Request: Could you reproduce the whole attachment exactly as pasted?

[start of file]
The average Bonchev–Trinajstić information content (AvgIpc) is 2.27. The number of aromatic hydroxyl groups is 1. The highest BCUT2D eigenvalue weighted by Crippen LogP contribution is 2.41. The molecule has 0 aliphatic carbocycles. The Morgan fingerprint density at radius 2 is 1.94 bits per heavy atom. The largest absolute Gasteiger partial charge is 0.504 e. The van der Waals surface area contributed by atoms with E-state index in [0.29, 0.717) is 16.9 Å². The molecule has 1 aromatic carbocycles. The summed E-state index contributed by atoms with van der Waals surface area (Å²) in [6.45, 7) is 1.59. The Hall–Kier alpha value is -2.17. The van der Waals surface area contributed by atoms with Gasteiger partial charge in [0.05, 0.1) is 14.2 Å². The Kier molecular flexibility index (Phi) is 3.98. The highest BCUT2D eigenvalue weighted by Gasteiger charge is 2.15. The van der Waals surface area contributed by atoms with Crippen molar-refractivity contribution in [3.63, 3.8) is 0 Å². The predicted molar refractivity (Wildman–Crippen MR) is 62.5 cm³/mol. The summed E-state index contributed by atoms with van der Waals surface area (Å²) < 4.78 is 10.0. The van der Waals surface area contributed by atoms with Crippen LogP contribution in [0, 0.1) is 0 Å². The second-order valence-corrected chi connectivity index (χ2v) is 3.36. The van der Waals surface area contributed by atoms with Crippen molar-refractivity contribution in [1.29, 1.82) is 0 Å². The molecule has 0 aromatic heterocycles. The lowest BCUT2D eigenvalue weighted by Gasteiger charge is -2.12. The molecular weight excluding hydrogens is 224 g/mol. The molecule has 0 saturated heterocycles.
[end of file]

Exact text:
The average Bonchev–Trinajstić information content (AvgIpc) is 2.27. The number of aromatic hydroxyl groups is 1. The highest BCUT2D eigenvalue weighted by Crippen LogP contribution is 2.41. The molecule has 0 aliphatic carbocycles. The Morgan fingerprint density at radius 2 is 1.94 bits per heavy atom. The largest absolute Gasteiger partial charge is 0.504 e. The van der Waals surface area contributed by atoms with E-state index in [0.29, 0.717) is 16.9 Å². The molecule has 1 aromatic carbocycles. The summed E-state index contributed by atoms with van der Waals surface area (Å²) in [6.45, 7) is 1.59. The Hall–Kier alpha value is -2.17. The van der Waals surface area contributed by atoms with Gasteiger partial charge in [0.05, 0.1) is 14.2 Å². The Kier molecular flexibility index (Phi) is 3.98. The highest BCUT2D eigenvalue weighted by Gasteiger charge is 2.15. The van der Waals surface area contributed by atoms with Crippen molar-refractivity contribution in [3.63, 3.8) is 0 Å². The predicted molar refractivity (Wildman–Crippen MR) is 62.5 cm³/mol. The summed E-state index contributed by atoms with van der Waals surface area (Å²) < 4.78 is 10.0. The van der Waals surface area contributed by atoms with Crippen LogP contribution in [0, 0.1) is 0 Å². The second-order valence-corrected chi connectivity index (χ2v) is 3.36. The van der Waals surface area contributed by atoms with Crippen molar-refractivity contribution in [1.29, 1.82) is 0 Å². The molecule has 0 aromatic heterocycles. The lowest BCUT2D eigenvalue weighted by Gasteiger charge is -2.12. The molecular weight excluding hydrogens is 224 g/mol. The molecule has 0 saturated heterocycles.